In FIG. 5, an illustrative example of an adsorbent bed 100 is schematically illustrated. As shown, the bed defines an internal compartment 110 that contains at least one adsorbent 112, with each adsorbent being adapted to adsorb one or more of the components of the mixed gas stream. It is within the scope of the present disclosure that more than one adsorbent may be used. For example, a bed may include more than one adsorbent adapted to adsorb a particular component of the mixed gas stream, such as to adsorb carbon monoxide, and/or two or more adsorbents that are each adapted to adsorb a different component of the mixed gas stream. Similarly, an adsorbent may be adapted to adsorb two or more components of the mixed gas stream. Illustrative examples of suitable adsorbents include activated carbon, alumina and zeolite adsorbents. An additional example of an adsorbent that may be present within the adsorbent region of the beds is a desiccant that is adapted to adsorb water present in the mixed gas stream. Illustrative desiccants include silica and alumina gels. When two or more adsorbents are utilized, they may be sequentially positioned (in a continuous or discontinuous relationship) within the bed or may be mixed together. It should be understood that the type, number, amount and form of adsorbent in a particular PSA assembly may vary, such as according to one or more of the following factors: the operating conditions expected in the PSA assembly, the size of the adsorbent bed, the composition and/or properties of the mixed gas stream, the desired application for the product hydrogen stream produced by the PSA assembly, the operating environment in which the PSA assembly will be used, user preferences, etc.

When the PSA assembly includes a desiccant or other water-removal composition or device, it may be positioned to remove water from the mixed gas stream prior to adsorption of other impurities from the mixed gas stream. One reason for this is that water may negatively affect the ability of some adsorbents to adsorb other components of the mixed gas stream, such as carbon monoxide. An illustrative example of a water-removal device is a condenser, but others may be used between the hydrogen-producing region and adsorbent region, as schematically illustrated in dashed lines at 122 in FIG. 1. For example, at least one heat exchanger, condenser or other suitable water-removal device may be used to cool the mixed gas stream prior to delivery of the stream to the PSA assembly. This cooling may condense some of the water present in the mixed gas stream. Continuing this example, and to provide a more specific illustration, mixed gas streams produced by steam reformers tend to contain at least 10%, and often at least 15% or more water when exhausted from the hydrogen-producing (i.e., the reforming) region of the fuel processing system. These streams also tend to be fairly hot, such as having a temperature of at least 300° C. (in the case of many mixed gas streams produced from methanol or similar carbon-containing feedstocks), and at least 600-800° C. (in the case of many mixed gas streams produced from natural gas, propane or similar carbon-containing feedstocks). When cooled prior to delivery to the PSA assembly, such as to an illustrative temperature in the range of 25-100° C. or even 40-80° C., most of this water will condense. The mixed gas stream may still be saturated with water, but the water content will tend to be less than 5 wt %.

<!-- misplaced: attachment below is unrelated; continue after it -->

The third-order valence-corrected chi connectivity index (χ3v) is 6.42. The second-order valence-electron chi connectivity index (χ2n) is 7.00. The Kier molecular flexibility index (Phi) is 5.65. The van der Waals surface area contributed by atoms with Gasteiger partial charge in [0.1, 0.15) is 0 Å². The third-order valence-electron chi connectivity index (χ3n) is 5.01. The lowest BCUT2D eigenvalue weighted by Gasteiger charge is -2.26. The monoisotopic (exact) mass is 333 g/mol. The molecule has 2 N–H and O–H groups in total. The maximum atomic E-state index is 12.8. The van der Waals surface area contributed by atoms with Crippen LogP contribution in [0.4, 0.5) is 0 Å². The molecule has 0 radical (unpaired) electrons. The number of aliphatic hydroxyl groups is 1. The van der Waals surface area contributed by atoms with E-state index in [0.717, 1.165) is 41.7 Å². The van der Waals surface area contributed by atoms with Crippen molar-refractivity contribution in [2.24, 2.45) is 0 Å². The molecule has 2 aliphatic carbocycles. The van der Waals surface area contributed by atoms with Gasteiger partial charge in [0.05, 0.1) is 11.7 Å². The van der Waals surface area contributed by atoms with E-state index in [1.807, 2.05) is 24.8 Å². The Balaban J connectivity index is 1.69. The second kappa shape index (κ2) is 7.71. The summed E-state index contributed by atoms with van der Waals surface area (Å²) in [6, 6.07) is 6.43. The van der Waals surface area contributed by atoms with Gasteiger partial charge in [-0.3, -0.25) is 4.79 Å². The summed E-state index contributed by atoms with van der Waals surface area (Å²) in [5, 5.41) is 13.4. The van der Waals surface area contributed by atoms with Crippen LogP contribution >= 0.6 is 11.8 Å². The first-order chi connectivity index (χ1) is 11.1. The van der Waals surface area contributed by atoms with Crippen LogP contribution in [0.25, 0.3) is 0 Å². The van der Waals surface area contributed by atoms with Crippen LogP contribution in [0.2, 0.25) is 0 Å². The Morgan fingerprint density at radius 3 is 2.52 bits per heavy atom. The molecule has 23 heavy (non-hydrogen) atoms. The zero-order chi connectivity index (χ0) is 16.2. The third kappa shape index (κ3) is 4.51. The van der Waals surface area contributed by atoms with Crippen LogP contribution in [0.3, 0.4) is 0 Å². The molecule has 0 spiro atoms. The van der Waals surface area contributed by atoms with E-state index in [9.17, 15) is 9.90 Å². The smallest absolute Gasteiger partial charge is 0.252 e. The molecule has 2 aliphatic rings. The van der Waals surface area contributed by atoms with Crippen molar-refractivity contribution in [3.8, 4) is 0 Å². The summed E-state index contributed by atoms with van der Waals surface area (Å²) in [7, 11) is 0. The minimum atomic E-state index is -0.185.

The adsorbent(s) may be present in the bed in any suitable form, illustrative examples of which include particulate form, bead form, porous discs or blocks, coated structures, laminated sheets, fabrics, and the like. When positioned for use in the beds, the adsorbents should provide sufficient porosity and/or gas flow paths for the non-adsorbed portion of the mixed gas stream to flow through the bed without significant pressure drop through the bed. As used herein, the portion of a bed that contains adsorbent will be referred to as the adsorbent region of the bed. In FIG. 5, an adsorbent region is indicated generally at 114. Beds 100 also may (but are not required to) include partitions, supports, screens and other suitable structure for retaining the adsorbent and other components of the bed within the compartment, in selected positions relative to each other, in a desired degree of compression, etc. These devices are generally referred to as adsorbent supports and are generally indicated in FIG. 5 at 116. Therefore, it is within the scope of the present disclosure that the adsorbent region may correspond to the entire internal compartment of the bed, or only a subset thereof. Similarly, the adsorbent region may be comprised of a continuous region or two or more spaced apart regions without departing from the scope of the present disclosure.